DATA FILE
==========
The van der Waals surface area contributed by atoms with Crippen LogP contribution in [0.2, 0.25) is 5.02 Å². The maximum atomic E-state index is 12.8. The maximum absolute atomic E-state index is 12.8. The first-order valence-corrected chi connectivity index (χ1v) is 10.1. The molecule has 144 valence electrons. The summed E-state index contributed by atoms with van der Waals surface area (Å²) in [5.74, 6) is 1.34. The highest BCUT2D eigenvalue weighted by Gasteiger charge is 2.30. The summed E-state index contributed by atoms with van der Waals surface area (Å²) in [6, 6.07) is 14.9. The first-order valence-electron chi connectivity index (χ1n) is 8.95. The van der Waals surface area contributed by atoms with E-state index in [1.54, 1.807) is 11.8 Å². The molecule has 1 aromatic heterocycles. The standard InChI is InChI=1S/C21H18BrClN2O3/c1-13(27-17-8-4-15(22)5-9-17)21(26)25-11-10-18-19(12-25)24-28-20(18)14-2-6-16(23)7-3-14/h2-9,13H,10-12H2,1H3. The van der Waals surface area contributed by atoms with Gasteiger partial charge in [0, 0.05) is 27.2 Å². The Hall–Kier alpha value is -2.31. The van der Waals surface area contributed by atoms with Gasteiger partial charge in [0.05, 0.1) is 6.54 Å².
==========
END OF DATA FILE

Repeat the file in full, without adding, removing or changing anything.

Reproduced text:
The van der Waals surface area contributed by atoms with Crippen LogP contribution in [0.2, 0.25) is 5.02 Å². The maximum atomic E-state index is 12.8. The maximum absolute atomic E-state index is 12.8. The first-order valence-corrected chi connectivity index (χ1v) is 10.1. The molecule has 144 valence electrons. The summed E-state index contributed by atoms with van der Waals surface area (Å²) in [5.74, 6) is 1.34. The highest BCUT2D eigenvalue weighted by Gasteiger charge is 2.30. The summed E-state index contributed by atoms with van der Waals surface area (Å²) in [6, 6.07) is 14.9. The first-order valence-electron chi connectivity index (χ1n) is 8.95. The van der Waals surface area contributed by atoms with E-state index in [1.54, 1.807) is 11.8 Å². The molecule has 1 aromatic heterocycles. The standard InChI is InChI=1S/C21H18BrClN2O3/c1-13(27-17-8-4-15(22)5-9-17)21(26)25-11-10-18-19(12-25)24-28-20(18)14-2-6-16(23)7-3-14/h2-9,13H,10-12H2,1H3. The van der Waals surface area contributed by atoms with Gasteiger partial charge in [0, 0.05) is 27.2 Å². The Hall–Kier alpha value is -2.31. The van der Waals surface area contributed by atoms with Gasteiger partial charge in [0.05, 0.1) is 6.54 Å².